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You Can't Learn Something You Already Think You Know- Dave LaRue

One of my long-time coaching clients shared one of his favorite quotes with me. The quote is from the Greek Stoic philosopher Epictetus, who lived over two thousand years ago:

“It is not possible to learn what you think you already know.”

Knowing we don’t “already know” is wise because it acknowledges that what we “already know” has an expiration date. Everything is constantly changing, including people. To succeed in life, we must commit to a difficult task and then perform a balancing act. First we must spur our minds to be active when they would rather not be. Then we must balance the awareness of constant change with the need for the day-to-day facts we use to make the predictions and plans our lives and businesses require.

There is so much wisdom in this quote, but here I will focus on a few ways it applies personally and professionally, in relationships as well as within yourself. First, let’s think about how it applies to relationships.

Those you know best
Think of a relationship in your life. How do you treat this person when you think they are going through a crisis or change? How do you listen? What do you ask? People can feel unimportant and taken for granted when you act as though you “already know” who they are and miss the mark. All too often, you are seeing them as they were when you last paid them sincere attention, not as they are now.

Relationships with our partners or spouses, children, and friends all improve when we keep in mind that, although we have heard the story of their life, we don’t necessarily “already know” who they are today. This goes for all relationships in our life. We can enjoy the history we share with others and take comfort in the dependability of our connection with them, but we can also look for and make provision for how they are changing and growing.

Likability and teams
We are also much morelikable when we know the limits of our understanding, value other perspectives, and engage with sincere interest and attention. Think about the difference between someone who believes your perspective has value versus someone who has no interest in it. Think of someone who really thinks they “already know” everything versus someone who appreciates learning from and about others and enlarging their perspective. Who is more likable and easy to work with?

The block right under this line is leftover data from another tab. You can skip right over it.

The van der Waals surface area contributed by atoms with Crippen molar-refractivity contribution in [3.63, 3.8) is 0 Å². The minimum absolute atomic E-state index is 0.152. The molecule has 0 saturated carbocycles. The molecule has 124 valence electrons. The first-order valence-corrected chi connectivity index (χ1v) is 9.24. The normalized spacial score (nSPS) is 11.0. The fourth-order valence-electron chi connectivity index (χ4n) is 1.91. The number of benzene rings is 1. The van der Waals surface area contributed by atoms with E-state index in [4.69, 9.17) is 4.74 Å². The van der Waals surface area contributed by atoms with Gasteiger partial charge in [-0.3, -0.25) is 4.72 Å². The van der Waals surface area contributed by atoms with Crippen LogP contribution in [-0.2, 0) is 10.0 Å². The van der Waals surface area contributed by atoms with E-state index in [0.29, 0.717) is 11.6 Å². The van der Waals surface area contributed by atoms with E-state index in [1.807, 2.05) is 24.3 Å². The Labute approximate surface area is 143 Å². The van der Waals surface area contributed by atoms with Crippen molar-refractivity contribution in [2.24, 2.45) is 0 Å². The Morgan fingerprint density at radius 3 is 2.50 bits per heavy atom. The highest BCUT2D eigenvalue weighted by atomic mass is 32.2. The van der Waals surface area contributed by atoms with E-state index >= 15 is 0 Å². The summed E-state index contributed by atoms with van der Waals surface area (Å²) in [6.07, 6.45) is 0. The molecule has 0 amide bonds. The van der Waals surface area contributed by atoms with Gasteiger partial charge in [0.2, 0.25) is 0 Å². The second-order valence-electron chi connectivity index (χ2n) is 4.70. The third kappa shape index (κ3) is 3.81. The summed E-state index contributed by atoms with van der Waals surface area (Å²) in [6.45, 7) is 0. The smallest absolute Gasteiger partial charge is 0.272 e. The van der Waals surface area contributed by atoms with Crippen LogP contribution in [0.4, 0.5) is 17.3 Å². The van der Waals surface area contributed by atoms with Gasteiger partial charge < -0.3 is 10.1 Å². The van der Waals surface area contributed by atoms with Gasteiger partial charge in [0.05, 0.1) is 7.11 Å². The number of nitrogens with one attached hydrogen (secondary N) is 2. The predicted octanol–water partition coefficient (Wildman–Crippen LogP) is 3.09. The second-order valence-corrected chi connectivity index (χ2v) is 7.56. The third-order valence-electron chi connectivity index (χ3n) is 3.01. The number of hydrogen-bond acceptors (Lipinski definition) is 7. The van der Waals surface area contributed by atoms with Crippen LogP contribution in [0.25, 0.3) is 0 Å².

This is also a huge issue in business. Any management consultant will tell you that the complexity of business today requires consulting with others and gathering diverse perspectives more than ever. Without learning this lesson, teams cannot innovate, managers are not operating at their full potential, and executives cannot make good strategic decisions.

We are complete because we can change
Neuroscientists now know in great detail that the brain goes to great lengths to save energy, and that this profoundly influences how we think. “Already knowing” is when the brain has decided to go on autopilot to save energy. Epictetus is calling on us to be vigilant and build habits to compensate for this hardwired natural tendency to stop learning and resist changing the way we see things. Because this is so important, two of the the core principles I teach are related to this: “Stay coachable” and “Always be learning and growing.”

“Stay coachable” means you value and regularly seek good outside feedback. Being coachable means growing beyond the small, subjective world that is possible for one person to understand and graduating into the real world, which is so complex that it takes many perspectives to understand.

“Always be learning and growing” means paying attention and taking in more depth and breadth and richness of the world so you can appreciate it and make sense of its changes as you cultivate and manage changes in yourself.

Seeing knowledge and ability as something we collect to complete ourselves makes it hard to admit we don’t know or can’t do something. We feel vulnerable admitting our limits. But we can grow to see that each of us is complete. In addition to whatever skills and knowledge we have, we also possess all the capability we will ever need to create change, connect with others, and learn more. It’s not our job to know everything. It’s not even possible. What is possible is to learn and grow, and get outside feedback to help do just that.

What you get for giving it up
Making peace and learning to work with with not knowing everything has been behind many of the biggest breakthroughs I have seen in my coaching clients and myself: Learning to reach out for the knowledge, perspective or capability you need. Spending less time defending old positions and more time learning about what has changed. Allowing relationships to change. Assessing mistakes and failures objectively and responding to them quickly because you aren’t trying to project false mastery. Tracing root causes of issues with no fear of what the truth will show. Giving up “already knowing” means trading a false sense of security for embracing the true, changing nature of the world and everything—and everyone—in it. We can then use our energy to notice, appreciate, navigate, and influence the changes in play. This is a brave leap that’s well worth taking. It opens up a thousand times more opportunities and experiences.

So open your spirit to the joy of knowing you don’t know everything. I promise it will open up so many more wonderful relationships, experiences, and opportunities for you—and more knowledge and capability, too.

Cheers and thanks a billion for being in my life!



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